School Profile: Is the Artistic and Academic Community of Juilliard Right for You?

School Profile: Is the Artistic and Academic Community of Juilliard Right for You?

The Juilliard School was initially founded in 1905 as the Institute of Musical Art. By 1946 it had become the Juilliard School of Music, and included both undergraduate studies and a graduate program. Today, the school is named The Juilliard School (known informally simply as Juilliard) and includes music, dance, and drama curricula at both undergraduate and graduate levels. It is an urban school, located in New York City’s Lincoln Center for the Performing Arts, and trains just over 600 students. It reflects an exclusively artistic education where students specialize in their artistic major in combination with liberal arts.

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A 750 Level GMAT Question on Statistics!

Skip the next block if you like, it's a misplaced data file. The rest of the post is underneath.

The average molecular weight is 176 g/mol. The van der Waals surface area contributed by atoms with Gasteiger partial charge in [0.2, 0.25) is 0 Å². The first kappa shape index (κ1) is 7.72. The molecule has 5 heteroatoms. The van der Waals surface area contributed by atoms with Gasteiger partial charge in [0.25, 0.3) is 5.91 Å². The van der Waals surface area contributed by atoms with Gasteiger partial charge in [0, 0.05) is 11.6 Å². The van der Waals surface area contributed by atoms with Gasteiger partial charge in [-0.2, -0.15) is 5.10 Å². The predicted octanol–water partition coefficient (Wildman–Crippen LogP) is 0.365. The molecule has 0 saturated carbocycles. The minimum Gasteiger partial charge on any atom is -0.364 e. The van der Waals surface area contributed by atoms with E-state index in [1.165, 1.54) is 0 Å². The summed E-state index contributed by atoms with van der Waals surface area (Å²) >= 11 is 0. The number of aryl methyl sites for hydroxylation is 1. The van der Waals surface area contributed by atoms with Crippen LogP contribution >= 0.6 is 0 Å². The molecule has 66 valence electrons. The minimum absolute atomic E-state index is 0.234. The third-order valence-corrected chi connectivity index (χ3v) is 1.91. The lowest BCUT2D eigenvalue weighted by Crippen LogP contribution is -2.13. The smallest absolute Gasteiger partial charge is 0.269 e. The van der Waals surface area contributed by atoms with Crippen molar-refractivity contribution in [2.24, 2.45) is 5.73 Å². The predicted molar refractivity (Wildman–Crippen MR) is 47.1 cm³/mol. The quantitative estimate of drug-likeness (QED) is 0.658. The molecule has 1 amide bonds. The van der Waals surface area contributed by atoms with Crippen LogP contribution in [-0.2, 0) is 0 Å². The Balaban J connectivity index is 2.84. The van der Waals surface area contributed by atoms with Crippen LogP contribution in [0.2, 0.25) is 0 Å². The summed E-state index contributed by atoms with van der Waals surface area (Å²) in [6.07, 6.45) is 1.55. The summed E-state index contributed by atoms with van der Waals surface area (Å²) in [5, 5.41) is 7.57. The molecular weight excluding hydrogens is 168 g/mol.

A 750 Level GMAT Question on Statistics!

Today, we have a very interesting statistics question for you. We have already discussed statistics concepts such as mean, median, range etc in our QWQW series. Check them out here if you haven’t already done so:

The Meaning of Arithmetic Mean

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GMAT Tip of the Week: Sentence Correction in Real Life

GMAT Tip of the Week: Sentence Correction in Real Life

Totes McGotes. FML. Sorry for partying. I know, right? Of the common phrases that have permeated pop culture and everyday conversation, easily one of the most common is, wait for it…

Wait for it.

And that one phrase can totes make your GMAT score supes high. Like, for real.

How?